Gloria Steinem blogs about books at Open Roads Media. The blog is called “Reading our way to the Revolution.” The once monthly column looks at a timeless and timely book. Her latest review is about The Group, a 1963 novel by Mary McCarthy. The Group is the latest review of a book that helped start the feminist revolution.
I read The Group back in 1963. If you haven’t read it, I recommend you do. It’s a great read. This story of 8 women who graduated from Vassar in 1933 lead directly to the more current Sex and the City. And it was a bestseller, destroying the myth that chick lit would never make it. The Group was made into a movie, dubbed a chick flick.
I love what Gloria Steinem has to say about chick flicks and want to quote it:
In truth, anything that has more dialogue than deaths, more emphasis on how we live than how we die, may be called a “chick flick.” Hollywood’s preference for movies full of high-tech chases and gun battles rests mainly on the fact that they can be exported without language problems. Yet dollar for dollar spent on production, so-called “chick flicks” are equally or more profitable than those “prick flicks” seen multiple times by teenage boys.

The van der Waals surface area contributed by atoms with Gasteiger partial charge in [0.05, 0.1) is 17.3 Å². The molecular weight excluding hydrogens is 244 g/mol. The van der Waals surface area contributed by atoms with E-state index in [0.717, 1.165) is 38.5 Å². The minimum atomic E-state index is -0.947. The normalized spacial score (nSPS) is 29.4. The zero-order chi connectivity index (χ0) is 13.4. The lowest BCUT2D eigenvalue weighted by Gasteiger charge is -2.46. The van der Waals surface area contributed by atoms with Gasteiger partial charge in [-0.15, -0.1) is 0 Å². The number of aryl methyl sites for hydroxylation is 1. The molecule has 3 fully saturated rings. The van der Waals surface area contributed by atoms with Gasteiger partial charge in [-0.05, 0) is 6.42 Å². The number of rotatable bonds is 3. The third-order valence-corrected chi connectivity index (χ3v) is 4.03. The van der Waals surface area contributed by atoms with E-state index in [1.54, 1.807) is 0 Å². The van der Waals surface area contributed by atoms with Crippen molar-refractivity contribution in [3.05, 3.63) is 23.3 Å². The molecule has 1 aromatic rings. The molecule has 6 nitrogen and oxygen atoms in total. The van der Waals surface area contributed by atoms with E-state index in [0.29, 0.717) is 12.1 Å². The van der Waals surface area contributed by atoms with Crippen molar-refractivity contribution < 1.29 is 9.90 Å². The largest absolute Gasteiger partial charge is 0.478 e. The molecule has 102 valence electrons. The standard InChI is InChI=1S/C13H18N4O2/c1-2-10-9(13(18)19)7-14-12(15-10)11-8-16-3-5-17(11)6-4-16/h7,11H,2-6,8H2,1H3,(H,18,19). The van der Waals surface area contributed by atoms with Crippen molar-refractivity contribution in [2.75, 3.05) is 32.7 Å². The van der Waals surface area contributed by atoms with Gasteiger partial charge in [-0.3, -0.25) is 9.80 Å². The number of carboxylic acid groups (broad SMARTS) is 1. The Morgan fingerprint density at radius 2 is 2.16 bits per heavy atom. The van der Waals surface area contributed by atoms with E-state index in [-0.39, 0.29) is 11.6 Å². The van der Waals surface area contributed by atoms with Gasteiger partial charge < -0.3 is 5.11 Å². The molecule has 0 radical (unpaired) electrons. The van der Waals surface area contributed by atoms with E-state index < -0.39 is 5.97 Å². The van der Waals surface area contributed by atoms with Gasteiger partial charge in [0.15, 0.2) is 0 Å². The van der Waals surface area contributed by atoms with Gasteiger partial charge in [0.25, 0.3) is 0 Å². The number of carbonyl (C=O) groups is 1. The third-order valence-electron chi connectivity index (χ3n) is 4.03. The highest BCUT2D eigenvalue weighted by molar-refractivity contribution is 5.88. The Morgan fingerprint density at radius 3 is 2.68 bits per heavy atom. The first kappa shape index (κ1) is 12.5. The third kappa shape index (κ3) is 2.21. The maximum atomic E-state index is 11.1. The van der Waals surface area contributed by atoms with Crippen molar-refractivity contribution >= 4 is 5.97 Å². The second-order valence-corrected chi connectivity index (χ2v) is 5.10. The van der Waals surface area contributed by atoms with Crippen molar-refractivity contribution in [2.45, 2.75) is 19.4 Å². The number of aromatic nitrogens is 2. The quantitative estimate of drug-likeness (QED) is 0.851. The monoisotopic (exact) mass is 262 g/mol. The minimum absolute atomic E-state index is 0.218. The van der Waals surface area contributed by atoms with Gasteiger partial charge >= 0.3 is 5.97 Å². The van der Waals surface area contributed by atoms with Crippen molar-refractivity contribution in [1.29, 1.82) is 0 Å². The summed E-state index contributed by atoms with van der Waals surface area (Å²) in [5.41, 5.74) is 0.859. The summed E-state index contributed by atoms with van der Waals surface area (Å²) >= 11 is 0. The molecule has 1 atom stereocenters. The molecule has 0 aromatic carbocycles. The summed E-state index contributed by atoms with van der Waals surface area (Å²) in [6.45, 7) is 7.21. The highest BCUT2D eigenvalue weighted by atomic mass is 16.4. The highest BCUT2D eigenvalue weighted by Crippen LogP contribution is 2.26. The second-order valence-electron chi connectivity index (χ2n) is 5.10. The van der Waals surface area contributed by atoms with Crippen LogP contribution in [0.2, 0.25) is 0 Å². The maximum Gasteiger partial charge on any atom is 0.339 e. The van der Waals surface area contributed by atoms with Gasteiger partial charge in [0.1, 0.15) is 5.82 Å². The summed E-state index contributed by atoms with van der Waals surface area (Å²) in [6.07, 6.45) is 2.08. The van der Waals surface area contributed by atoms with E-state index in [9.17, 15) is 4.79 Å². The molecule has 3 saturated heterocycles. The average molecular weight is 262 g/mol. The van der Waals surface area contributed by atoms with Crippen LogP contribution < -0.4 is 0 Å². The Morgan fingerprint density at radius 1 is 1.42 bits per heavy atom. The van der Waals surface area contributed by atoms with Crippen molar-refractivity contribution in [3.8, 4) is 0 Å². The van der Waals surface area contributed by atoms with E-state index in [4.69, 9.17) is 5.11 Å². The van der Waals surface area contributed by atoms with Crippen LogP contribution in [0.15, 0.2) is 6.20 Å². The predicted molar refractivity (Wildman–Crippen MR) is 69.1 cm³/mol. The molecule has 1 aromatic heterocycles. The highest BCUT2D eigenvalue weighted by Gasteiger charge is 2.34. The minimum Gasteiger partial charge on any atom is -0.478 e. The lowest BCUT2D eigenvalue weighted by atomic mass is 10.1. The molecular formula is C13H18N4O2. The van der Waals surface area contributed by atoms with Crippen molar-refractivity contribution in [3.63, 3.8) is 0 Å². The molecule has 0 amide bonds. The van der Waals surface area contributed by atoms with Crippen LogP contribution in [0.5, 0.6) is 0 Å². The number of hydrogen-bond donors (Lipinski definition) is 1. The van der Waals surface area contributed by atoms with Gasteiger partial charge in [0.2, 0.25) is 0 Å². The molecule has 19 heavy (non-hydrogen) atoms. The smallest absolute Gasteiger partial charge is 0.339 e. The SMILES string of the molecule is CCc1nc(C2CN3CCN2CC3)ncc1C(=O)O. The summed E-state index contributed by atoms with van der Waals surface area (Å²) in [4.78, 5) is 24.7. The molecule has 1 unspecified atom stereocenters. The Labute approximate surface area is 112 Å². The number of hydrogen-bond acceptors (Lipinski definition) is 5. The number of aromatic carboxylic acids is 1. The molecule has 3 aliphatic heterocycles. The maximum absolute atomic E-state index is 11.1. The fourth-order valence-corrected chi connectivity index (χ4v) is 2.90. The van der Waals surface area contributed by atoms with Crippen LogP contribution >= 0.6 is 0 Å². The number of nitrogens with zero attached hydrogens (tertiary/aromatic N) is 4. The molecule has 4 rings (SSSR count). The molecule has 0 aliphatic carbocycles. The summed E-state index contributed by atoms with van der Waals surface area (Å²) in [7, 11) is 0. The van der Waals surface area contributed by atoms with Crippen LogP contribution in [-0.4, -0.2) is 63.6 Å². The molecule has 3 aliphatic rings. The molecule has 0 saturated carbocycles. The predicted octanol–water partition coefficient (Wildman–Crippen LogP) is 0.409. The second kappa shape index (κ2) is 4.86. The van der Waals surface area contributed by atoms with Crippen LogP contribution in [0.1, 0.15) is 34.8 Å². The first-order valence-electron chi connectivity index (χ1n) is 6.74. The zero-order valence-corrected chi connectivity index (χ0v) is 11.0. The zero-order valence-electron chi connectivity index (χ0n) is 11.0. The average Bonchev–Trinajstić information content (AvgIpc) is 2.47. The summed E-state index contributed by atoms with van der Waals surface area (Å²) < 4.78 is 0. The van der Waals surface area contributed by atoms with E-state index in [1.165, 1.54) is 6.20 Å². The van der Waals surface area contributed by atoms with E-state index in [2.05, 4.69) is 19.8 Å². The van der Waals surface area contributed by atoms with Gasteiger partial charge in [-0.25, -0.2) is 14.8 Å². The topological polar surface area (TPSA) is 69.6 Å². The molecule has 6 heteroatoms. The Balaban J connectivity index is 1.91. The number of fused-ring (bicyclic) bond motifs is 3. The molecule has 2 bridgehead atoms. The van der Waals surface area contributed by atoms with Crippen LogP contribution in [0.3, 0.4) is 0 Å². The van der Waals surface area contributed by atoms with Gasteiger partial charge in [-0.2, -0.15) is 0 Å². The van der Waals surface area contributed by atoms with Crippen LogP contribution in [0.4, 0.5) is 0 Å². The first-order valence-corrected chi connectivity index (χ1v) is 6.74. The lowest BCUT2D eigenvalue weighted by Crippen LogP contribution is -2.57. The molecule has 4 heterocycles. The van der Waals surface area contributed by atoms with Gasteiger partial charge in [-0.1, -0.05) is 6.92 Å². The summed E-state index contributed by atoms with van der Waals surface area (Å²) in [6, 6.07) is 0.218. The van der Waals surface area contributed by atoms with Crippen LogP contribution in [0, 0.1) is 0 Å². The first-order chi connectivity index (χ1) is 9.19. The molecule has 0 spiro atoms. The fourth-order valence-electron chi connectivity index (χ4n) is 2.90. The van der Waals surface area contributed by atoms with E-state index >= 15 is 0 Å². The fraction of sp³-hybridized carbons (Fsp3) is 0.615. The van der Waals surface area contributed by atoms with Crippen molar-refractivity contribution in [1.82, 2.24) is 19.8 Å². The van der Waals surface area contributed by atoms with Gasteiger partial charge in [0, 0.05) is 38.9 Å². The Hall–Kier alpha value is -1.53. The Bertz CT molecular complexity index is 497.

I am so sick and tired of prick flicks. All that killing, all that shooting, all that violence. And for what? How does it help anything, fix anything, cure anything, change anything?
It’s the stories about people, about real life, that change the world. Stories that reach into our hearts and make us think. Stories create change. Think about The Color Purple or Glee or Transparent or My Left Foot or The L Word or Selma or a hundred other stories that impacted our culture in a positive way. We need more stories that help us understand each other, see each other, accept each other, learn from each other.
Long live the chick flick! Thank you to every filmmaker, every writer, every director, every actor who tells a story that would qualify as a chick flick.